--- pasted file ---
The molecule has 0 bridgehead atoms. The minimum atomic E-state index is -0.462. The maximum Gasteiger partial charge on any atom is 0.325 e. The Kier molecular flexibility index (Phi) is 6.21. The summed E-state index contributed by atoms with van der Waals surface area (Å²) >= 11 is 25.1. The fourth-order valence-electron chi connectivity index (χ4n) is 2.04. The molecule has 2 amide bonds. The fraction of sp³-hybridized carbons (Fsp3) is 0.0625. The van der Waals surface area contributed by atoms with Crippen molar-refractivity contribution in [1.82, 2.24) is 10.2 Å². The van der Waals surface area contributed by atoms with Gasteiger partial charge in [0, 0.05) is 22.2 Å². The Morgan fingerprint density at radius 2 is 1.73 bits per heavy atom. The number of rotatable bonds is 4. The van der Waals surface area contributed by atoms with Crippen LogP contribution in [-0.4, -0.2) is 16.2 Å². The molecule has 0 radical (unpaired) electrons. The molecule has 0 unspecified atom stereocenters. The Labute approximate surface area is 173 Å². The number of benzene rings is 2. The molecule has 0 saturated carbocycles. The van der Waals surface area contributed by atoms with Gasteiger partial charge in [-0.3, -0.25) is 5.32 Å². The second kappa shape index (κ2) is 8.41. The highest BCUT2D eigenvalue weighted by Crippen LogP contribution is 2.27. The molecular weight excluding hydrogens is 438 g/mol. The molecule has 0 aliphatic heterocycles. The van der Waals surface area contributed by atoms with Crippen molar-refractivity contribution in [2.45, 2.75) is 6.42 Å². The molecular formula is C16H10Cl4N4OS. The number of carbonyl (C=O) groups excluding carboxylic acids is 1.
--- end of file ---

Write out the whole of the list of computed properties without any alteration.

The molecule has 0 bridgehead atoms. The minimum atomic E-state index is -0.462. The maximum Gasteiger partial charge on any atom is 0.325 e. The Kier molecular flexibility index (Phi) is 6.21. The summed E-state index contributed by atoms with van der Waals surface area (Å²) >= 11 is 25.1. The fourth-order valence-electron chi connectivity index (χ4n) is 2.04. The molecule has 2 amide bonds. The fraction of sp³-hybridized carbons (Fsp3) is 0.0625. The van der Waals surface area contributed by atoms with Crippen molar-refractivity contribution in [1.82, 2.24) is 10.2 Å². The van der Waals surface area contributed by atoms with Gasteiger partial charge in [0, 0.05) is 22.2 Å². The Morgan fingerprint density at radius 2 is 1.73 bits per heavy atom. The number of rotatable bonds is 4. The van der Waals surface area contributed by atoms with Crippen LogP contribution in [-0.4, -0.2) is 16.2 Å². The molecule has 0 radical (unpaired) electrons. The molecule has 0 unspecified atom stereocenters. The Labute approximate surface area is 173 Å². The number of benzene rings is 2. The molecule has 0 saturated carbocycles. The van der Waals surface area contributed by atoms with Gasteiger partial charge in [-0.3, -0.25) is 5.32 Å². The second kappa shape index (κ2) is 8.41. The highest BCUT2D eigenvalue weighted by Crippen LogP contribution is 2.27. The molecular weight excluding hydrogens is 438 g/mol. The molecule has 0 aliphatic heterocycles. The van der Waals surface area contributed by atoms with Crippen molar-refractivity contribution in [2.45, 2.75) is 6.42 Å². The molecular formula is C16H10Cl4N4OS. The number of carbonyl (C=O) groups excluding carboxylic acids is 1.